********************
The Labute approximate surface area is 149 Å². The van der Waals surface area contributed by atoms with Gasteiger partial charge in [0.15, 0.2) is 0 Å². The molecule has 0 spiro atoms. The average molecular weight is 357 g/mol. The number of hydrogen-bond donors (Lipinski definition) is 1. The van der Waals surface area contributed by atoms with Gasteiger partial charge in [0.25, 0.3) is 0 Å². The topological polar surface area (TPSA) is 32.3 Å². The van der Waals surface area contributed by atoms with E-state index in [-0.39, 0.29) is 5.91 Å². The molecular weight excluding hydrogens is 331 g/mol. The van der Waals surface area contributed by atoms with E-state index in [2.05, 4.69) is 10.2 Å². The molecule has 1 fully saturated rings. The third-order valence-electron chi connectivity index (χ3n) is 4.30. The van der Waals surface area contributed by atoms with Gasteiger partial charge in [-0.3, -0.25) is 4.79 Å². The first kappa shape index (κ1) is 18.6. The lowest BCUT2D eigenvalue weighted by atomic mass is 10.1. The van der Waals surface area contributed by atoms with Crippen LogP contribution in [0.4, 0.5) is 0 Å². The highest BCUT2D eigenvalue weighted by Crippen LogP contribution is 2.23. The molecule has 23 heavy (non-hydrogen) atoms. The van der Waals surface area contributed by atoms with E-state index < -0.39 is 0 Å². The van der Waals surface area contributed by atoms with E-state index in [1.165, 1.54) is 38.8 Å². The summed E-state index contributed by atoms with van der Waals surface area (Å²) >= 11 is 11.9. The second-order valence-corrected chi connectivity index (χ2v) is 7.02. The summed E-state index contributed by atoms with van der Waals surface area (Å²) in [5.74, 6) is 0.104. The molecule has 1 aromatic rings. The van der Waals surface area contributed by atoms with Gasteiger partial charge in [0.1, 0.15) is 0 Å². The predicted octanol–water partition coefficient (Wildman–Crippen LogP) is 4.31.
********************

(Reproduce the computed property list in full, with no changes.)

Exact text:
The Labute approximate surface area is 149 Å². The van der Waals surface area contributed by atoms with Gasteiger partial charge in [0.15, 0.2) is 0 Å². The molecule has 0 spiro atoms. The average molecular weight is 357 g/mol. The number of hydrogen-bond donors (Lipinski definition) is 1. The van der Waals surface area contributed by atoms with Gasteiger partial charge in [0.25, 0.3) is 0 Å². The topological polar surface area (TPSA) is 32.3 Å². The van der Waals surface area contributed by atoms with E-state index in [-0.39, 0.29) is 5.91 Å². The molecular weight excluding hydrogens is 331 g/mol. The van der Waals surface area contributed by atoms with E-state index in [2.05, 4.69) is 10.2 Å². The molecule has 1 fully saturated rings. The third-order valence-electron chi connectivity index (χ3n) is 4.30. The van der Waals surface area contributed by atoms with Gasteiger partial charge in [-0.3, -0.25) is 4.79 Å². The first kappa shape index (κ1) is 18.6. The lowest BCUT2D eigenvalue weighted by atomic mass is 10.1. The van der Waals surface area contributed by atoms with Crippen LogP contribution in [0.4, 0.5) is 0 Å². The highest BCUT2D eigenvalue weighted by Crippen LogP contribution is 2.23. The molecule has 23 heavy (non-hydrogen) atoms. The van der Waals surface area contributed by atoms with E-state index < -0.39 is 0 Å². The van der Waals surface area contributed by atoms with E-state index in [1.165, 1.54) is 38.8 Å². The summed E-state index contributed by atoms with van der Waals surface area (Å²) >= 11 is 11.9. The second-order valence-corrected chi connectivity index (χ2v) is 7.02. The summed E-state index contributed by atoms with van der Waals surface area (Å²) in [5.74, 6) is 0.104. The molecule has 1 aromatic rings. The van der Waals surface area contributed by atoms with Gasteiger partial charge in [0.1, 0.15) is 0 Å². The predicted octanol–water partition coefficient (Wildman–Crippen LogP) is 4.31.